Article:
Each year the Coast Guard presents the Commodore Ellsworth P. Bertholf Award to a member of Congress who exemplifies the spirit of Bertholf by making substantial contributions in support of the men and women of the United States Coast Guard and enhances the ability of the service to carry out its missions. This year’s recipient is Sen. Mary Landrieu.
The name Ellsworth P. Bertholf may not sound familiar, but he holds an especially important place of honor in the service’s 223 years of service to the nation. Throughout Bertholf’s career – which included the legendary Overland Expedition – he exhibited courage without equal, and in 1911 he was named commandant of the Revenue Cutter Service. Shortly after assuming his leadership position, a presidential report was released recommending the complete dissolution of the Revenue Cutter Service and the transfer of the U.S. Life-Saving Service. Bertholf was thrust into a struggle to save his beloved service.
Bertholf spoke powerfully to citizens, Congress and the administration about his vision of a service with unparalleled value to the nation; he spoke of the Coast Guard as we have come to know it today – a military, multi-mission and maritime service. In 1915, his determination and advocacy led to the merger of the Revenue Cutter Service and the U.S. Life-Saving Service to form the present-day United States Coast Guard. Bertholf was named the first commandant, and the new service prospered under his leadership.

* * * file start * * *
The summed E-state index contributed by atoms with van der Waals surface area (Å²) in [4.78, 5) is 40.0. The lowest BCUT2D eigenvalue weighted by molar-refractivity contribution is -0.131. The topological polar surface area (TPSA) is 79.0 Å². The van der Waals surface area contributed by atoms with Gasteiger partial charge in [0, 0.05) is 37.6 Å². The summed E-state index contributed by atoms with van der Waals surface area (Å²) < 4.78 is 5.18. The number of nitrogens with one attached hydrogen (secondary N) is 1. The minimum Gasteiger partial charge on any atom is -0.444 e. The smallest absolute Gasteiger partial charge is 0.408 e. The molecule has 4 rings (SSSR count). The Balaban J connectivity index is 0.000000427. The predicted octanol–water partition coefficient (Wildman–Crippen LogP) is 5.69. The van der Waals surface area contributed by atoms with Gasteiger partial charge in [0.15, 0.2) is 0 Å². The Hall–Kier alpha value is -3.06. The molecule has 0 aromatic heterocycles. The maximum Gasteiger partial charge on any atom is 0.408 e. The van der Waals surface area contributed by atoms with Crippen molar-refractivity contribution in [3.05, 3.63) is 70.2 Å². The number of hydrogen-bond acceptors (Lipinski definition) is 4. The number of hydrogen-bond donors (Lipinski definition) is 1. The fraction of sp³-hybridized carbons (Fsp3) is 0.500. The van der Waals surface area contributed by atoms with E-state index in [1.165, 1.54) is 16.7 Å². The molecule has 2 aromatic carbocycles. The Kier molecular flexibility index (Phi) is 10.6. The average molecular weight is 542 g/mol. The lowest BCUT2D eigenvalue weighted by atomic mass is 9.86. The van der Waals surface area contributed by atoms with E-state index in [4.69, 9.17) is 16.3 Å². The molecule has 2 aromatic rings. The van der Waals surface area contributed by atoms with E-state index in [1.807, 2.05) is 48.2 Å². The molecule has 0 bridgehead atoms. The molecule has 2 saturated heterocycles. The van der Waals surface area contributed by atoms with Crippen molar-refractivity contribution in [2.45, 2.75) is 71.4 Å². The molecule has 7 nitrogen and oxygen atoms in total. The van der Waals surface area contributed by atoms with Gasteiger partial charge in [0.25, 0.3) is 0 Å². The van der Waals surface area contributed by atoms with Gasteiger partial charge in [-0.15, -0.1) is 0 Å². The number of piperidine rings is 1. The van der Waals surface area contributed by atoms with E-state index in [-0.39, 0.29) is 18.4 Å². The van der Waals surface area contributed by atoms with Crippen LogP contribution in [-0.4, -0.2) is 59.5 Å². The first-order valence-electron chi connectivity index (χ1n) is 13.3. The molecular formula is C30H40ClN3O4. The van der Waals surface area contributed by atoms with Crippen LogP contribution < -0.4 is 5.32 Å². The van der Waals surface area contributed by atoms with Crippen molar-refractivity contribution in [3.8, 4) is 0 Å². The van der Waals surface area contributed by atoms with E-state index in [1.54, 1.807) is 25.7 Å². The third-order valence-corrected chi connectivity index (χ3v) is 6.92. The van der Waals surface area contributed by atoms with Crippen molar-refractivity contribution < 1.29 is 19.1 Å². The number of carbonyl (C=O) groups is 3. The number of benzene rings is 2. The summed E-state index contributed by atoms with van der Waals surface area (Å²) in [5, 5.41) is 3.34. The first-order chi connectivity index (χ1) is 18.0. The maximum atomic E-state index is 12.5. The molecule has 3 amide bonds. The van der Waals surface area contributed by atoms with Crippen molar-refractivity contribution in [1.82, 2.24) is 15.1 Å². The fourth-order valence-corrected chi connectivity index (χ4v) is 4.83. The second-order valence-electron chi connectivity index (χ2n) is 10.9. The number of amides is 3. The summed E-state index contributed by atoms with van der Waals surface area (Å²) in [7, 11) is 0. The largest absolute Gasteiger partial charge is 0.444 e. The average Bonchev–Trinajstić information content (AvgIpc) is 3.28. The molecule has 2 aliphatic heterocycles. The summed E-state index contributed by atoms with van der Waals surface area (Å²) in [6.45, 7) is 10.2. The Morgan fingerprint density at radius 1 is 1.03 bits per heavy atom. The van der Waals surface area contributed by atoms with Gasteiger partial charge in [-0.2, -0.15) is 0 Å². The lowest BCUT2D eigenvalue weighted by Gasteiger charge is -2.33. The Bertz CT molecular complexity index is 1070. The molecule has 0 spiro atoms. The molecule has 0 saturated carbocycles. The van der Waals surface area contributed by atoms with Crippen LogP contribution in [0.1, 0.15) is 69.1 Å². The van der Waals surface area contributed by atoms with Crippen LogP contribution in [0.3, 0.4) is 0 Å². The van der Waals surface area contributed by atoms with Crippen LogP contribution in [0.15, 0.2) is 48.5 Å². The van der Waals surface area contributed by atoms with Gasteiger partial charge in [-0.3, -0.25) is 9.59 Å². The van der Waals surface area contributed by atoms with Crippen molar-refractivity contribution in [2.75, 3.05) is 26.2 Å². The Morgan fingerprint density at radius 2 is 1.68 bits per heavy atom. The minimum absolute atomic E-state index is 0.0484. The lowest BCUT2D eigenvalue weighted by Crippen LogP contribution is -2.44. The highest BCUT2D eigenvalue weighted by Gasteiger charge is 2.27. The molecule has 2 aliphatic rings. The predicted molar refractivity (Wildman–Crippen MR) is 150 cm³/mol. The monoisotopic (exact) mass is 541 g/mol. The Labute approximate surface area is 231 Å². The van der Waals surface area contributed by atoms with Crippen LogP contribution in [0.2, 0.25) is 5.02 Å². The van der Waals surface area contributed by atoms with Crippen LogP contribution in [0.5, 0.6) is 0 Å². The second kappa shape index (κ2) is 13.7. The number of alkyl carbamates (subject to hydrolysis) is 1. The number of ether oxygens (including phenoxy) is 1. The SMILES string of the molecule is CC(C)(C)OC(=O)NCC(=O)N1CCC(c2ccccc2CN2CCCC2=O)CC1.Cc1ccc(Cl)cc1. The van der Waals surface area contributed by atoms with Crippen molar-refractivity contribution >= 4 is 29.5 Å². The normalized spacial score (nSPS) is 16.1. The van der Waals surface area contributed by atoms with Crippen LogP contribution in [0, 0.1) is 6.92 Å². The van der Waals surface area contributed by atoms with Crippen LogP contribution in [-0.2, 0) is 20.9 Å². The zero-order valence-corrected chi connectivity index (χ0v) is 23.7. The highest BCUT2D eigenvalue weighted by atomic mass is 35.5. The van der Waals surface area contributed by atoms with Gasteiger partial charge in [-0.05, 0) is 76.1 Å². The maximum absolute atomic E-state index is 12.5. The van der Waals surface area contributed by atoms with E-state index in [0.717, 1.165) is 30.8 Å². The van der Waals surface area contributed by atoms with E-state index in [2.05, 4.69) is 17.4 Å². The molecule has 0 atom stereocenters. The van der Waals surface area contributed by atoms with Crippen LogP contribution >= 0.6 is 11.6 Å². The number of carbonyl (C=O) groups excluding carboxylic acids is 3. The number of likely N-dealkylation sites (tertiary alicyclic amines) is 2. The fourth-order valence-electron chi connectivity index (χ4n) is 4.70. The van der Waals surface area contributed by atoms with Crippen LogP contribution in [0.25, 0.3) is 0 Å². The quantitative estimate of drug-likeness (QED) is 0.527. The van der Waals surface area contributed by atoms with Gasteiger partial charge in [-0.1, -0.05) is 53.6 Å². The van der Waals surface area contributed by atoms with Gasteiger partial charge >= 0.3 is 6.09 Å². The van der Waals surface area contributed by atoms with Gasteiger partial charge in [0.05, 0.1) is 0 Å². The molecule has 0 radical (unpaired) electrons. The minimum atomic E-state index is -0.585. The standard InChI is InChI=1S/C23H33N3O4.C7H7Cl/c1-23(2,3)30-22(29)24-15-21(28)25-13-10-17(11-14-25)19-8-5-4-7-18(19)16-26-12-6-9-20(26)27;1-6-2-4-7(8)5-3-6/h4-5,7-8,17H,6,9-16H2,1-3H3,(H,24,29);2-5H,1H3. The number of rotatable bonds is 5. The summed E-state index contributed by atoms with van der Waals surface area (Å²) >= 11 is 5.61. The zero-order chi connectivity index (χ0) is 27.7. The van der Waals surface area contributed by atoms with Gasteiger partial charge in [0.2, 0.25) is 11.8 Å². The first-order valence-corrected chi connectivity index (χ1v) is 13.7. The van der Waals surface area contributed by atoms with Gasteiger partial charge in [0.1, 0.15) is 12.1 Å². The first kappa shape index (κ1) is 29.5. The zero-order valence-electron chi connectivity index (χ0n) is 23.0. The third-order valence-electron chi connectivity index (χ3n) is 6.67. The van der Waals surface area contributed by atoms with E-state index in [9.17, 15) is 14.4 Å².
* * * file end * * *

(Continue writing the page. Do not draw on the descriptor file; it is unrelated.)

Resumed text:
While the service has continued to evolve over time to meet the nation’s many maritime needs, the need for strong supporters and advocates of the service has not. The Commodore Ellsworth P. Bertholf Award recognizes these leaders and supporters, including this year’s award recepient Sen. Mary Landrieu.
During 2012, Landrieu was a supporter of the Coast Guard within the U.S. Senate. As chair of the Senate Appropriations Subcommittee on Homeland Security, she championed a Senate mark of the Coast Guard’s fiscal year 2013 appropriations that funded six fast response cutters.
Moreover, funding was provided for the sixth national security cutter; long-lead time and materials for the seventh national security cutter; design and pre-acquisition funding for the offshore patrol cutter project and two maritime patrol aircraft. Overall, this legislation provided $9 billion in discretionary spending for the Coast Guard for the service to properly replace its aging fleet of ships, aircraft and infrastructure.
But her support was not isolated to just the Coast Guard’s resources as she championed an additional $10 million in housing funding to support Coast Guard members and their families.
“The Coast Guard will be forever in my heart and in the hearts of many Louisianians after they heroically saved the lives of more than 30,000 people following hurricanes Katrina and Rita,” said Landrieu. “That was one of the many bright moments in the history of the Coast Guard. Every day these brave men and women carry out important missions to keep our country safe, including search and rescue, oil spill response, port security and drug interdiction. As chair of the Homeland Security Appropriations Subcommittee, I am committed to ensuring that our Coast Guard has the resources and tools they need to continue serving and protecting our country with such distinction.”